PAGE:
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What Does Steve Ballmer's Resignation Suggest?

by Richard Guppy | Sep 04, 2013

Back from vacation I note that Steve Ballmer has resigned from Microsoft.  In his letter he writes that ‘now is the right time’ to go.  I disagree: the right time would in my opinion have been long ago, due to how Microsoft has struggled to defend its core PC and Windows business – losing revenue to competition from tablets and smartphones.  It might even have been better to wait a while, to allow the restructuring to stabilize somewhat. 

My interpretation of the situation follows, but in short: the disruption to Microsoft’s business during the search for a successor, plus the additional disruption while a successor takes over the business, means a rough ride for Microsoft for up to 24 months.  And, this comes on top of the business reorganisation that itself may prove chaotic for the company.  All in all, Microsoft’s challenge continues to grow, I think.

1.       The resignation has been a long time coming, and is not a big surprise: this is the basic context for the event.  There has been significant pressure on Steve Ballmer to resign for several years now, due to his perceived lack of vision and leadership compared to visionary leaders at companies like Google, Apple, Facebook and Amazon.  Alongside the issue of ‘vision’ is the issue of Microsoft’s strategic position in Cloud and Mobile sectors, where it is a follower and a minor player respectively; and the impact on its core legacy PC business as consumer and business segments transition from PCs to new paradigms.  

2.       The resignation is to take place over the coming 12 months, while a successor is sought.  It is more likely than not, in my opinion, that a successor will come from inside Microsoft, given the very strong internal political forces and career paths in play at Microsoft.  Of course, only time will tell whether a successor is found inside or outside the company.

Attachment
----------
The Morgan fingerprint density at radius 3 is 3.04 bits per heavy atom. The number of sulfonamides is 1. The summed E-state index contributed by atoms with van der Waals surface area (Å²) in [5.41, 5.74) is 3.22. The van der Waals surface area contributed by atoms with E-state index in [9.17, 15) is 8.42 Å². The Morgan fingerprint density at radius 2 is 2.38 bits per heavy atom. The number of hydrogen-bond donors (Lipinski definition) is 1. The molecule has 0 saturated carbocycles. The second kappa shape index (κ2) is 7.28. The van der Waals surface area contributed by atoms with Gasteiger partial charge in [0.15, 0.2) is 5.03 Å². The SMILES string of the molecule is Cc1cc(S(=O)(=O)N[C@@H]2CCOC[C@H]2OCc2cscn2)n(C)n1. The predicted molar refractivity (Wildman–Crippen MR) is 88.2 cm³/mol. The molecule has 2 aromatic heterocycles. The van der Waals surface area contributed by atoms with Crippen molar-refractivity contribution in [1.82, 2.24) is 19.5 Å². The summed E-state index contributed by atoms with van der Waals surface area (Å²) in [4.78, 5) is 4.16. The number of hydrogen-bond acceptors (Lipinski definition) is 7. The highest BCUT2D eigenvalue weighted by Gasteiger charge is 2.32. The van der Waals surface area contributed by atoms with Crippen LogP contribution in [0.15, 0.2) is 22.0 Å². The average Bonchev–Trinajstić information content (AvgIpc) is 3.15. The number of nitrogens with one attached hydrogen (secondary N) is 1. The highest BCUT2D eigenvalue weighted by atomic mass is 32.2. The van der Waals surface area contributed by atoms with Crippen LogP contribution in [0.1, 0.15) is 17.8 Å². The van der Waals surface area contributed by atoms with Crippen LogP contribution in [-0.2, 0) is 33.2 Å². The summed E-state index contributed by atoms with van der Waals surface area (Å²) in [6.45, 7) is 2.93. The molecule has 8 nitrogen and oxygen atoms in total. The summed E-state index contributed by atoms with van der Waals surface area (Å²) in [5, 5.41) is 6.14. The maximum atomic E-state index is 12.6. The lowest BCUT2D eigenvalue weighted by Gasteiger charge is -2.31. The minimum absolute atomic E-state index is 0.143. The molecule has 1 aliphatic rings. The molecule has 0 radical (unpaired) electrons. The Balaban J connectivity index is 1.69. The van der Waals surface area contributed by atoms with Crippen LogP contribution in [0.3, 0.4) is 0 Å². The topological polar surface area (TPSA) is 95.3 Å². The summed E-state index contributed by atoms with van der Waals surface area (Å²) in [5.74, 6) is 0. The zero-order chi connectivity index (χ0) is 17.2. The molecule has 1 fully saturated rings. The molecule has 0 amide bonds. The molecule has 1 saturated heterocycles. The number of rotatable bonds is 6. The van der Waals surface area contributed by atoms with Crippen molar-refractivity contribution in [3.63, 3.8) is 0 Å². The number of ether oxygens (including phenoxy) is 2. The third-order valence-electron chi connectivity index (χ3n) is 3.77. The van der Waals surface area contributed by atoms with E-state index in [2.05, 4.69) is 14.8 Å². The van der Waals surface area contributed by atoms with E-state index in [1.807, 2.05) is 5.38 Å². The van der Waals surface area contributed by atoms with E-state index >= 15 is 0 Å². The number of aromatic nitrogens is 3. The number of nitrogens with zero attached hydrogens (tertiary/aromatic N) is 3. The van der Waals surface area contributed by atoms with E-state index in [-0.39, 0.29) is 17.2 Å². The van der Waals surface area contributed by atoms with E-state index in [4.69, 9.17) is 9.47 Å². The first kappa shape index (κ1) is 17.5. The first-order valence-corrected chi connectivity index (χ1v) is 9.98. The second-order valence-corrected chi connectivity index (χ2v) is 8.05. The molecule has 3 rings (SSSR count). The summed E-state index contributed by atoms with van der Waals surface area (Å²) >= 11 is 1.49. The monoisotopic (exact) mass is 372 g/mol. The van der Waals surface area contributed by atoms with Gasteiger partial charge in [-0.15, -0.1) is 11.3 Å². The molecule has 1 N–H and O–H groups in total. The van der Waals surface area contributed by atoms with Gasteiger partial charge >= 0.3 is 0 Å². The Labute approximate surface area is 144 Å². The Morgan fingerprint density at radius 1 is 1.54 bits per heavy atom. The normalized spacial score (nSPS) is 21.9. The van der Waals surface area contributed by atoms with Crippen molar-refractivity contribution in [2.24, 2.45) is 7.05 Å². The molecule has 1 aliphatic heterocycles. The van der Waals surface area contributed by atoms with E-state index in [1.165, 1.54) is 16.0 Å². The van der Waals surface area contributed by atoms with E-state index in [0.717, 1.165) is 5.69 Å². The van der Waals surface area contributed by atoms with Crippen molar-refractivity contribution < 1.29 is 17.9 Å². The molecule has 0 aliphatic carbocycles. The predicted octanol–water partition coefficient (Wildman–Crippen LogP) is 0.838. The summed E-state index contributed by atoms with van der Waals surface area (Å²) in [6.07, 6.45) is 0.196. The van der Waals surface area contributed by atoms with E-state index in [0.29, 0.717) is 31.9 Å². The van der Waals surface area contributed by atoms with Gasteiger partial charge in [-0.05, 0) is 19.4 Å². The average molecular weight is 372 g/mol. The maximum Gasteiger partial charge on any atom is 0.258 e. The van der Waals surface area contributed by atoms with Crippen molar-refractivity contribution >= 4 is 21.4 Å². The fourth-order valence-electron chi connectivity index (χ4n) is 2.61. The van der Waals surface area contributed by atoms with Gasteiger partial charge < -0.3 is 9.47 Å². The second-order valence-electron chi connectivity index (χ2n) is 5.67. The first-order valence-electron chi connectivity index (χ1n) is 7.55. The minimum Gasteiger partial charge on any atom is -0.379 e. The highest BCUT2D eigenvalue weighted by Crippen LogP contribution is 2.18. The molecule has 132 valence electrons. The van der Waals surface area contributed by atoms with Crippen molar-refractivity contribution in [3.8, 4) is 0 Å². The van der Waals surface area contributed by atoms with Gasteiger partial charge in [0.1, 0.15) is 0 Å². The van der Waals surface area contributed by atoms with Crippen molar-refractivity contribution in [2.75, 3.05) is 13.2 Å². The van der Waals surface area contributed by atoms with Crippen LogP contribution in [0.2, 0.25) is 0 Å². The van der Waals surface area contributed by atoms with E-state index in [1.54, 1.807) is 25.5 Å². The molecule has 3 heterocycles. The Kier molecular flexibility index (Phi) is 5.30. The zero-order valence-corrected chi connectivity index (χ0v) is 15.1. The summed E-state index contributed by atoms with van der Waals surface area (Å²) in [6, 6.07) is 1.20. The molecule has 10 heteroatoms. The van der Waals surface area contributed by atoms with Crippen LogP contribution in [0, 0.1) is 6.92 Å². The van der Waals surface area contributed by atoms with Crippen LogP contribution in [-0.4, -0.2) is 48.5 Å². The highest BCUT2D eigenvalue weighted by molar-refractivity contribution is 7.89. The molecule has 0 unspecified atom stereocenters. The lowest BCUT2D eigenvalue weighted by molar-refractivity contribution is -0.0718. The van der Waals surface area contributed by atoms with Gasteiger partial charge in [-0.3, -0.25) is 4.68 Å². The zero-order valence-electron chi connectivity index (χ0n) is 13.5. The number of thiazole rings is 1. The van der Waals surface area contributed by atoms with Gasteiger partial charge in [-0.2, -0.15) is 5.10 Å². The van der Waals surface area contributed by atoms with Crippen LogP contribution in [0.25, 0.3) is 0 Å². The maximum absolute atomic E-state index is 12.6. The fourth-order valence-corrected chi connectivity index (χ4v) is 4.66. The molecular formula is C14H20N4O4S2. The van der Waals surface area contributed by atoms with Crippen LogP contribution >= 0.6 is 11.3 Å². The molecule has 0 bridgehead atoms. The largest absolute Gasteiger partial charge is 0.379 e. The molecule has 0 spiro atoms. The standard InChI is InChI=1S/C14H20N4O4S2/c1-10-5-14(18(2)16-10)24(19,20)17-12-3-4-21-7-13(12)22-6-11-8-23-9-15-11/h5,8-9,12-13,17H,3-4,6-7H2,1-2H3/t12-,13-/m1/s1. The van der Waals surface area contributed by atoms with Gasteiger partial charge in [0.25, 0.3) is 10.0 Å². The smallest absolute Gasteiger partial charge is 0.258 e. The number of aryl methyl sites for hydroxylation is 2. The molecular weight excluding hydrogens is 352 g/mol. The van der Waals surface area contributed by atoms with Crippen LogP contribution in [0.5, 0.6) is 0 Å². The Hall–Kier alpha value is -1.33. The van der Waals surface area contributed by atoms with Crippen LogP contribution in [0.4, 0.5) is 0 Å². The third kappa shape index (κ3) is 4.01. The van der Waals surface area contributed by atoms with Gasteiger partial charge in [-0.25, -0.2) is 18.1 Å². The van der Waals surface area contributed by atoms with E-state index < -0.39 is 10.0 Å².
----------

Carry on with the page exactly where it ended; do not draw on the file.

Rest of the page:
3.       The resignation will further complicate the recent restructuring at Microsoft.  Steve Ballmer’s announcement closely follows the announcement of a big company reorganisation and strategic change towards becoming a ‘devices and services company’.  My recent blog on the possible impact makes clear my thinking that – as with Motorola 15 years earlier – such a huge restructuring happening when Microsoft is in great competitive difficulty represents a major risk for Microsoft: trying to do things better, while trying to apply new management structures and processes, is likely to lead to significant inefficiencies and conflict, even in worst case to chaos within the company and hence loss of market share.

4.       The 12 month window is long and may lead to additional inefficiencies and political in-fighting.  The search for a successor may take up to 12 months, and during this time, Microsoft managers will know that Steve Ballmer is a ‘lame duck’ leader: technically he retains authority, but in practice his authority has already been greatly reduced.  Steve Ballmer said that the timing was good, but in my opinion the timing could hardly be worse

5.       The handover period will bring additional confusion.  Any new candidate will require time to establish the new regime, and during this period (whether or not the long term outlook is good or bad) there will be further confusion within Microsoft.  Therefore one might say that in worst case, the period of disruption at Microsoft could be 24 months, rather than the 12 month maximum for recruitment itself

6.       The choice of successor brings upside and downside.  Depending on which candidate is selected, the choice can be seen as positive or negative for Microsoft.  On the one hand, Microsoft could follow the paradigm of Apple, where a strong internal candidate has done a good job initially of sustaining the fortune of Apple.  On the other hand, there are many examples where a successor has proven problematic: Nokia, RIM, Yahoo come to mind, among others.

7.       Overall, this may mark the transition of Microsoft from its legacy position of world leadership and, in some sectors, domination; to a new phase of leadership in selected sectors such as medium-large enterprises, and still leaving issues such as ‘Mobile’ unaddressed.

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